As people who remember the epic crash of 2008 would know, Roubini was referencing the collapse of 161-year-old financial services powerhouse Lehman Brothers, a moment widely seen as the turning point that led to the Great Financial Crisis. Lehman’s bankruptcy led to a 4.5% one-day drop in the Dow Jones industrial average on Sept. 15, 2008, and caused mass withdrawals from mutual funds, leading many banks to the edge of failure. 

The Fed responded to the collapse by slashing interest rates and stepping in to save other banks, while Congress passed the $700 billion Troubled Asset Relief Program (TARP) to stabilize the financial system. Roubini believes that if another Lehman-level financial institution goes bust this time around, the Fed will stick to its old playbook and “wimp out” on rate hikes.

Still, he noted that if he were leading the Fed, he would continue raising interest rates to fight inflation, no matter the costs. A return to the high inflation and low growth of the 1970s would be a disaster, he argued. 

“I would avoid the ’70s, avoid inflation, by going real hard on fighting inflation and avoiding a de-anchoring of inflation expectations,” he said. “But that’s going to lead to a nasty recession and a financial crisis like we didn’t have in the ‘70s because we didn’t have a debt problem then.”

Even though more rate hikes will surely cause a recession, Roubini believes that it makes more sense to have a recession now and avoid stagflation, because the only cure for stagflation is an even more severe recession down the road. In the 1980s, for example, then–Fed Chair Paul Volcker took a hard-line stance against the stagflation that plagued the U.S. economy during the prior decade, and his policies ended up sparking a double-dip recession.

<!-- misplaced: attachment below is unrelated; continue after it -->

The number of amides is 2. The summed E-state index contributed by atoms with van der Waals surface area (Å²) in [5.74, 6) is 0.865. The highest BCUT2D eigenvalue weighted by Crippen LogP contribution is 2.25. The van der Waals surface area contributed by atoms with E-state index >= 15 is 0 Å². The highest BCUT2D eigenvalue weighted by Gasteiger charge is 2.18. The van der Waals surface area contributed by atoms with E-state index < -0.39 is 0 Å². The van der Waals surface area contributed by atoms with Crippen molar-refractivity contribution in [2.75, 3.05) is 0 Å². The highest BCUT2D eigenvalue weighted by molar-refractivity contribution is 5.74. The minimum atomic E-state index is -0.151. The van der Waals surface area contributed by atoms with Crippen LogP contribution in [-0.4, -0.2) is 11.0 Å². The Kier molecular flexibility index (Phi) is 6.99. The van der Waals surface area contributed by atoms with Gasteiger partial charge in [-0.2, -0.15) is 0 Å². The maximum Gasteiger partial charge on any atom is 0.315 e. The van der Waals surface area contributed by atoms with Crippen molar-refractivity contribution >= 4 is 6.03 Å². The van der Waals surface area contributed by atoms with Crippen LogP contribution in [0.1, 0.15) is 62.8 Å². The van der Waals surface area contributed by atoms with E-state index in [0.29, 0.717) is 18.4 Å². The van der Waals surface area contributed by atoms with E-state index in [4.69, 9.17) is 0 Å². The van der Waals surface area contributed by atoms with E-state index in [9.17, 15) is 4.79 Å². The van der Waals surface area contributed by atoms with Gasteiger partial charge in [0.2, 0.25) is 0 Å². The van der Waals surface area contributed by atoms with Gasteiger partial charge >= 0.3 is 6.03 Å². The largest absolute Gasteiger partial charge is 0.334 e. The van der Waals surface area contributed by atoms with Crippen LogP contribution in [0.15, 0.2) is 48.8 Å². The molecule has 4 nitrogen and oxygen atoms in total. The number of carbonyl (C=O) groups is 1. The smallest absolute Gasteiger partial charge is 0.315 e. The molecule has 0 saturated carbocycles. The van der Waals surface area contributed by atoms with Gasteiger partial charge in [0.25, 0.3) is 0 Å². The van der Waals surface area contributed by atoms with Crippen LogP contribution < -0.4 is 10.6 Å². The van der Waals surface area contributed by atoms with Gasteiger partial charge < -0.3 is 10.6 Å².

“I fear that right now we have three problems: a problem of inflation, a problem of growth, and a problem of financial stability, with too much debt and collapsing asset bubbles. And you cannot resolve them…whatever you do, it’s not going to avoid a crisis at this point,” he said.

The end of the 60-40 portfolio?

Roubini went on to give a few tips for investors looking to protect themselves in these trying times.

He said that the classic 60-40 portfolio, which allocates 60% of its holdings to stocks and 40% to bonds, “doesn’t work” in the current economic environment. In the past, the prices of stocks and bonds had an inverse relationship. This meant that in bear markets, bonds would outperform, while in bull markets, stocks would outperform.

Roubini argued that the 60-40 portfolio has become a stalwart in wealth management circles because of this relationship. Stocks and bonds work to hedge each other, so no matter what the market is doing, at least a portion of a 60-40 portfolio will always turn a profit.

This year, however, both stocks and bonds are down big. And Roubini believes that trend of underperformance could continue for years to come.

He recommended investors avoid the 60-40 portfolio and instead opt for short-duration bonds that are less affected by rising rates; Treasury Inflation-Protected Securities (TIPS) that reprice when inflation is higher; and precious metals like gold that should outperform once the Fed “wimps out” and cuts interest rates.